Alternative Energy

“It’s time to be part of the transportation revolution,” says Dr Sanjay Bahadoorsingh, Senior Lecturer in the Department of Electrical and Computer Engineering (DECE), and Deputy Dean of Enterprise Development and Outreach for the Faculty of Engineering. Well, the transport revolution is finally here at the UWI St Augustine Campus. On Tuesday, December 10, 2019, the campus launched the first Level 2 (230 V) Electric Vehicle Supply Equipment (EVSE) charging station, inspected by the Government Electrical Inspectorate (GEI) at the Faculty of Engineering.

This project was a result of a collaborative effort between several stakeholders: The Faculty of Engineering; Massy Motors; BELEC Power and Energy Solutions Limited; the Government Electrical Inspectorate (GEI) in the Ministry of Public Utilities, and the Electric Vehicle Company of Trinidad and Tobago (EVCOTT).

However, this was not a project that began on a whim. It evolved from years of research by Dr Bahadoorsingh and many others at DECE and the Department of Mechanical and Manufacturing Engineering who saw the need to be prepared for the transition towards electric vehicles (EVs).

Internationally, there has been a transition from internal combustion engines (ICEs) towards EVs on a large scale. Norway is currently leading with the largest per capita fleet of electric vehicles in the world. China is also ahead with the largest electric bus deployment in the world. This adoption is not surprising as many car manufacturers (such as the Volkswagen Group and Daimler) have pledged to no longer be producing ICEs by 2025 as part of a projection towards a carbon-neutral world by 2050.

Transportation accounts for about 15 per cent of all greenhouse gas emissions globally. While Trinidad and Tobago’s emissions account for significantly less than 1 per cent of this, our country is at risk from many of the adverse effects of climate change (coastal erosion, powerful and more frequent hurricanes, and tropical storms are already evident). Making strides towards low carbon emissions is something that we have dedicated ourselves towards after signing on to the Paris Agreement on climate change to reduce greenhouse emissions in 2016 (ratified locally in 2018).

Earlier this year, the International Association of Universities (IAU) selected The UWI as its global leader in the mobilisation of research and advocacy for the achievement of a climate-smart world, and the St Augustine Campus is the E-mobility hub for the Caribbean Centre for Renewable Energy and Energy Efficiency.

At The UWI, the Faculty of Engineering began its journey towards their own investment into the global transition towards EVs in 2016, with an alignment between the Faculty, the GEI and T&TEC towards a public advisory with regards to the installation of charging infrastructure.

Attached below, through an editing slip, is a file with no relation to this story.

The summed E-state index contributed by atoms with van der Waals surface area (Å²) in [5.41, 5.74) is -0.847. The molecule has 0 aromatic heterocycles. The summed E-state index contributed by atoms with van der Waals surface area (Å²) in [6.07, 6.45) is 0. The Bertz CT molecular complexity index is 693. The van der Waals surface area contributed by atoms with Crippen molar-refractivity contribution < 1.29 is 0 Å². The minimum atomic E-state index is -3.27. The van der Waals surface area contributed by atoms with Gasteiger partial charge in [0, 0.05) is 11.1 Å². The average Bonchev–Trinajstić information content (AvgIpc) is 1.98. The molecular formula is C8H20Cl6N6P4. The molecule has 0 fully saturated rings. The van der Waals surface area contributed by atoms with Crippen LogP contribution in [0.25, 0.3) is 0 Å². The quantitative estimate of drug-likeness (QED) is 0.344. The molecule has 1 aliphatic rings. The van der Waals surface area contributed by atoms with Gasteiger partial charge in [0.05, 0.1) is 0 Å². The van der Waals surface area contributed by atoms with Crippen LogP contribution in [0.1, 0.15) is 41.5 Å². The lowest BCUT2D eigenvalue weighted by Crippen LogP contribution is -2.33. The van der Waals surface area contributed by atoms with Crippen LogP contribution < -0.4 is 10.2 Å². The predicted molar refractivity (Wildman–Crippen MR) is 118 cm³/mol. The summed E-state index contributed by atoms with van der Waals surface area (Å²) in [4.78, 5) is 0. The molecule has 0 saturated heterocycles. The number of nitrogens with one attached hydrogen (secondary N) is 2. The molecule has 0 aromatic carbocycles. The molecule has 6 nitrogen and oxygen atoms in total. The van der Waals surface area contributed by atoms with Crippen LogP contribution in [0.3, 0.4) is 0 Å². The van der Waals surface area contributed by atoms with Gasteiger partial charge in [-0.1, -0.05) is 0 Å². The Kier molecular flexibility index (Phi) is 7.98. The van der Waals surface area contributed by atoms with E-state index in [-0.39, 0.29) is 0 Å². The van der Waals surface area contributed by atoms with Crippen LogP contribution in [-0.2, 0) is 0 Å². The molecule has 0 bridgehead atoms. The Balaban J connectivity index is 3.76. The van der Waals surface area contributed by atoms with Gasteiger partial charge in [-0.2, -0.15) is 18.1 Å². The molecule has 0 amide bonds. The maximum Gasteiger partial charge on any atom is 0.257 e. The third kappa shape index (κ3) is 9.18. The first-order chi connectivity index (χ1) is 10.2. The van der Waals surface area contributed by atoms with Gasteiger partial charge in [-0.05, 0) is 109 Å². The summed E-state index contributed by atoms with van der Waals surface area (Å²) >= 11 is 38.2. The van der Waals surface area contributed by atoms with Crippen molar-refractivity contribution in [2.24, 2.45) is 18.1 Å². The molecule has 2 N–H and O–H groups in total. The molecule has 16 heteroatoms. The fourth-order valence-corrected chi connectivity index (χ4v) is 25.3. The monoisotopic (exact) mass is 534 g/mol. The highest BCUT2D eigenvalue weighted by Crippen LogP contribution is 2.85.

“We decided to tackle it from the perspective of what would ensure safe adoption and also allow the technology to be embraced and grow,” Dr Bahadoorsingh says about the project.

International best practices were investigated and considered; as safety in the adoption of this technology was paramount to the local application. The intention is to have a model that others can follow; to demonstrate how it can be done safely.

The EVSE will also allow the Engineering departments to participate in data collection and research towards improvement in the infrastructure, as well as to mitigate any potential challenges in Small Island Developing States. The launch of the EVSE has also been a fantastic opportunity to push the Faculty forward towards the creation of a green space (an area adjacent to the charging station has already been earmarked for rejuvenation and transformation). The future of this space will include sustainable power from renewable energy sources including solar photovoltaics and wind turbines to make this project and others carbon free. (At this time the charging station is electric grid powered).

A look towards the future can see Trinidad and Tobago converting ICEs to EVs, as well as storage from renewable energy to ensure we are no longer heavily dependent on fossil fuels, in an effort to reduce our carbon footprint and improve our environmental consciousness with health benefits. Gone would be the days of needing to line up at a gas station as our cars would be powered from our homes, and in turn, power our homes when required. The transition towards EVs offers endless possibilities, and adoption of these locally would be an absolute game changer.

Currently, the EVSE Level 2 Charging Station is open to the campus community. It is located at the parking spot bordering the Faculty of Engineering Building on the southern side of campus, close to the southern gate.

Omega Francis is a writer, editor and blogger based in Trinidad and Tobago.